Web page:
Farhad Manjoo commits the unforgivable sin of sacrificing accuracy for a nice hook. Sure, the article sounds good if you claim that all previous Macs cost more than similarly configured Dells. The only problem is that it isn't true. Yes, some Dells are cheaper than some Macs. But if you want the capabilities of an eMac ($799) you have to pay $800 or more for a Dell with the same features. Similarly, if you want the capabilities of an iMac, the Dell you buy is not any cheaper and may in fact cost more. Of course, to find these things out would mean doing homework. Someone could have actually compared the eMac, the iMac and the high-end G5s to their Dell equivalents, or could have checked for (independent, non-Mac) Web sites that have already done the comparison shopping. Either way, you would have discovered that several sentences in the article are just flat out outrageously wrong. Shame on you for publishing such crap.

-- Michael Witbeck

Farhad Manjoo has let his excitement over the Mac Mini get the better of his common sense. At the end of his rhapsody to the new computer, he writes,

"... a machine so small that you can ferry it around with you from the office to the apartment, or bedroom to bedroom."

I'll grant you that the machine is tiny, by anyone's standards. But something you can "ferry around"?

Picture your morning routine: after you shave and scarf down your Pop-Tart, you dash over to your desk to unhook your monitor, printer, keyboard, mouse, power supply, Ethernet connection, speakers, and any USB or Firewire devices you have plugged into your Mac Mini. Then, when you get to work, you plug all those selfsame peripherals back in. Sound like fun?

Other than its weight, I see nothing in this machine that makes it any less insane to carry around than your average desktop computer. Let's not even mention the need for an extra monitor, printer, etc., in each place you plan to use the little toaster.

If Mr. Manjoo wants a cuddly Mac to carry around, he's still going to need a laptop. Anyone who looks at this thing and thinks "small = portable!" is buying into too much Apple hype.

-- John-Paul Ferguson

The new Mac Mini certainly made my day when I saw it. All computers should be like this one.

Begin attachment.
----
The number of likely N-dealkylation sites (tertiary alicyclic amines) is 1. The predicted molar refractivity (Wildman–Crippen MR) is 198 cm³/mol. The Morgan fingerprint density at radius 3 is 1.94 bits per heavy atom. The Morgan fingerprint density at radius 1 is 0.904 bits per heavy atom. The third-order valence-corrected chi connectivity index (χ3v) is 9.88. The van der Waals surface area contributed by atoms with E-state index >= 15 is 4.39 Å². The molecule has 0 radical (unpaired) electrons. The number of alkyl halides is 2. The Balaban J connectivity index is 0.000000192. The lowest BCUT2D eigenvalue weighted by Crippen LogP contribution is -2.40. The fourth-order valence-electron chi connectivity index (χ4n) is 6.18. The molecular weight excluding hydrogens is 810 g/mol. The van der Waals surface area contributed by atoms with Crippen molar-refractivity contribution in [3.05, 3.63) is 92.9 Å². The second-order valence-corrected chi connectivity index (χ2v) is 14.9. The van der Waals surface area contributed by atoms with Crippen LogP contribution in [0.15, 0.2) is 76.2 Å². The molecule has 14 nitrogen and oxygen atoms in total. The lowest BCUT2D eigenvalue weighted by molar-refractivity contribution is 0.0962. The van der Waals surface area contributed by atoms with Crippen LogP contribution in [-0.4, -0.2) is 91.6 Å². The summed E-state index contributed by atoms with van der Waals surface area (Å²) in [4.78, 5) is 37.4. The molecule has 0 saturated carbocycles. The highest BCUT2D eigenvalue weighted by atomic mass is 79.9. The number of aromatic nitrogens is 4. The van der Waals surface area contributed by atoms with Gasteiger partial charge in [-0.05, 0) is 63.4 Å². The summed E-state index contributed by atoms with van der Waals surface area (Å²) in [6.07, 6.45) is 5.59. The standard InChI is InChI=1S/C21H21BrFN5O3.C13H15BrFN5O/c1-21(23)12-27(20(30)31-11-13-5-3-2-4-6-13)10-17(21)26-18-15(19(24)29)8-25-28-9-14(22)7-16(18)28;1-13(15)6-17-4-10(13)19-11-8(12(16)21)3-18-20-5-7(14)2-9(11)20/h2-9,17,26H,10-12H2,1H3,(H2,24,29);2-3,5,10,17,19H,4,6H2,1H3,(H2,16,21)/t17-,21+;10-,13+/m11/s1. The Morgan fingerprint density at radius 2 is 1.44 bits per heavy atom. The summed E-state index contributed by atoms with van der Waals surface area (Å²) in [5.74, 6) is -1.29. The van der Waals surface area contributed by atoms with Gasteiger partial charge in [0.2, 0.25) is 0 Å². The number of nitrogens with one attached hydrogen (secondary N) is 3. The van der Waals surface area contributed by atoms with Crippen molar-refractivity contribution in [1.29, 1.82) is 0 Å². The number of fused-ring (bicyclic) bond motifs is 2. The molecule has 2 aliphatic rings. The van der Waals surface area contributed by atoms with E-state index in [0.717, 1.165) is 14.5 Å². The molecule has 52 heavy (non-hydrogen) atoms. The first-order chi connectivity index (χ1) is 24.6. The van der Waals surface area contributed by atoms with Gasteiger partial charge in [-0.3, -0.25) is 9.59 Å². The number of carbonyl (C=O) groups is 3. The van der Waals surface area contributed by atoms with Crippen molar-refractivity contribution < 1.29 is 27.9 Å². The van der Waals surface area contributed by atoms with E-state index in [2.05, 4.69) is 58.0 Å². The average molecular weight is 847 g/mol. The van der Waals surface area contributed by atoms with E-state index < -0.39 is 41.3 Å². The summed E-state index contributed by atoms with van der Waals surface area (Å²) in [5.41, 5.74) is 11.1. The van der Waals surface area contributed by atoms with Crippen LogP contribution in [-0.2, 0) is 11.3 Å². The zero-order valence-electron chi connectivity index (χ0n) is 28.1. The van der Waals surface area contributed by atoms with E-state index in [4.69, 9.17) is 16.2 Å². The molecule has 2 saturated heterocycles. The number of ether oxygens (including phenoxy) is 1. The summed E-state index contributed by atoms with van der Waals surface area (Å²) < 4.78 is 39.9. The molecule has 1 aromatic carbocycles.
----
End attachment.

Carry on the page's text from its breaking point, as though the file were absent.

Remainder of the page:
However, switching to Apple would, for me, cost far more than just the computer. Because I rely on expensive software like Adobe Photoshop and Illustrator, any switch to Apple would also include a minimum $1,000 price tag for the software I would need to buy.

In reality, this software cost has always been the biggest hurdle for me, and until Apple can find a way for me to switch without losing the expensive software I have already invested in, I am going to have to remain a slave to Microsoft.

-- Aran Johnson

Great idea!

Pop for a $500 shiny new Mac, throw out my perfectly functional and highly-compatible-with-everything Windows machine, spend $4,000 or $5,000 to replace the software (you know, the stuff that actually makes a computer useful), to end up with a maybe-superior-maybe-not operating system from a company with a 20-year history of gouging its customers in the name of Kool.

Nah, I don't think so.

-- William Kritzberg

Farhad Manjoo states that "nobody buys Macs." I work in magazine publishing, and you would be hard-pressed to find a PC in my entire building.

I've always been amused by the favorite quote of PC people, that Apple has a minuscule 3.5 percent of the American computer market. The same could be said of BMW and its share of the car market. The question becomes: What do you want to drive?

-- Jackie Summers

Oh, please! What is up with all of these "technology" writers constantly foreseeing doom for Apple? Sure Apple may have a small market share in the desktop and portable computing arena, but that doesn't mean they are irrelevant. Look at all the Mac rip-offs, for cryin' out loud! Look at Windows XP! Apple is on the bleeding edge of technology and design. Sure, Apple has a small market share. So do luxury cars. Is Mercedes irrelevant? In imminent danger of going under if they don't start making luxury cars priced for the masses?

I am sick of hearing people whine endlessly about the cost of Apple products. Superior engineering, design, security and features somehow, amazingly, tend to cost more to create. Thus, these superior products tend to cost more to buy. Why is this so hard to understand? If somebody can't afford them, fine. If you have different priorities or tastes, fine. But I see nothing wrong with lovingly crafting an elegant powerful machine and selling it for more than companies that merely buy myriad components from other companies, put them in a box, and send them out to the masses.

-- Denise Riffle

Salon Staff